Shoals, IN Train Wreck, Oct 1870
The Accident on the Ohio & Mississippi Railroad.
Night before last the eastward bound express train on the Ohio & Mississippi Railroad collided with a coal train at a point four miles west of Shoals, about midway between this city and St. Louis.
It appears that the coal train took a side track to allow the passenger train to pass at that point. A brakeman of the coal train, who acted as switchman, set the switch to allow the passenger train to pass, lay down upon the ground and fell asleep. He was finally awakened by the whistle of the approaching train, and in the confusion of his awakening imagined that it was a signal for his train to proceed. He accordingly rushed to the switch and set it so as to allow the coal train to pass the main track. By this fatal blunder the express train, which was running on fast time, was turned upon the switch, and collided with terrible force and effect.
The engine of the coal train was demolished. The boiler was rent in many places, and the escape of the imprisoned steam added to the terror of the passengers. The coal train being empty recoiled from the shock, and thus considerably weakened the force of the collision. The result, however, was terrible enough. The engine of the express train was badly wrecked, the tender was driven into the baggage car, and the smoking car forced into the first regular passenger car nearly its entire length.
The fireman of the passenger engine was so crushed that he died in a few minutes. A Mrs. McRoberts, of Vincennes, Indiana, and a girl names Nancy Runyan, who was on her way from Kansas City to West Virginia, were instantly killed. George Williamson, of Pomeroy, Ohio, was somewhat bruised, but not seriously. Charles Ziegler, of this city, was seriously but not dangerously hurt. He is lying at his residence, No. 47 Poplar Street. Mortimer Parks, of Platte County, Missouri, had the heel of his right foot crushed and his left ankle sprained. His brother, Sampson Park, who accompanied him, escaped unhurt. Mr. Sartmann, the express messenger, was severely bruised, and his guard was quite seriously injured. It was rumored last night that Marion Fitzgerald, the engineer of the express train, was baldy bruised about the head and face, and is in a critical condition. He lives at Vincennes, Indiana. Several others sustained bruises more or less painful, but not dangerous. The occupants of the two sleeping cars in the rear of the train escaped uninjured.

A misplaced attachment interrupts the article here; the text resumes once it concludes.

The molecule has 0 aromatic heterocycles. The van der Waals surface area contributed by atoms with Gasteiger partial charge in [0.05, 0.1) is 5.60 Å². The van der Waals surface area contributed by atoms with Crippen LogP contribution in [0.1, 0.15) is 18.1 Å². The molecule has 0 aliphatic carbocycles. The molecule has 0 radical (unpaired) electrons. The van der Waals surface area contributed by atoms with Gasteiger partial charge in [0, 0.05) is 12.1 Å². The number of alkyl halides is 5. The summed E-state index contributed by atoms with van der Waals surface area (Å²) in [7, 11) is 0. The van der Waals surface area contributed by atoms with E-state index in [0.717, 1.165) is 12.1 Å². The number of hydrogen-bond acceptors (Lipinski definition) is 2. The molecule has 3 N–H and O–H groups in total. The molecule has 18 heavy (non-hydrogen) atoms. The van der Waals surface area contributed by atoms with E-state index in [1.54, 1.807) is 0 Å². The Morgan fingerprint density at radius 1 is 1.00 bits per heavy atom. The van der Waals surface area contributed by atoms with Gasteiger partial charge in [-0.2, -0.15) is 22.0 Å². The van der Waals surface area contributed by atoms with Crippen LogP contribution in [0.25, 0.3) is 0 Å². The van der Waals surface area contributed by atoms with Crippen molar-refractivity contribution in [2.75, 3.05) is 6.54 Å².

Statement Of Mr. And Miss Williamson.
George Williamson and his sister, of Pomeroy, were sitting in the second car behind the baggage car when the accident occurred. In front of them was the smoking car. Their seat was nearer the front that the middle of their car. Both were in the same seat on the left of the aisle, Miss Williamson next to it. When the accident occurred, Miss Williamson said the shock startled her not so much as one would suppose. It gave her time to think the car was off the track. Next she saw the front end of the car she was in approaching her. The smoking car was folding into the passenger car in the rear of it as one joint of a telescope folds into another. The bottom of the smoking car cut as high as the tops of the seats in the car behind. People who were lying in the seats escaped unhurt. The sides of the smoking car formed an oblique angle to those of the car it ran into.
Thus it swept over the tops of the seats, just grazing them, coming down corner foremost. Passing at a fearful rate between Mr. and Miss Williamson with this corner foremost like the edge of a wedge, it threw her in safety into the aisle; picking him up and dragging him over the backs of seats, it pinioned him against the wall at the rear corner of the car, many seats behind where is sister lay.
Miss Williamson called, as soon as there was sufficient stillness, and was answered by her brother. Mr. Williamson is not at all in a dangerous condition, as has been reported. He will be well in a short time of his severe bruises.
Miss Williamson says that after the first shock of the accident was over there were many amusing incidents.
One she relates of an old lady passenger, one of whose friends was a serious sufferer by the accident. She exhibited very much concern about some cotton garment she had lost in the wreck, exclaiming with emphatic pathos, “It cost twenty cents a yard!” This fact she reiterated, wringing her hands, until the passengers got out of all patience with her, though amused at first with her eccentricity.
Mr. Williamson states that the passengers did not seem to show any special feeling of indignation toward the brakeman who is charged with the grave responsibility for this accident.
Mr. and Miss Williamson are in this city, at the residence of Mr. Chas. E. Donnally, on the west side of Baymiller, near Poplar Street.
Cincinnati Daily Gazette, Cincinnati, OH 28 Oct 1870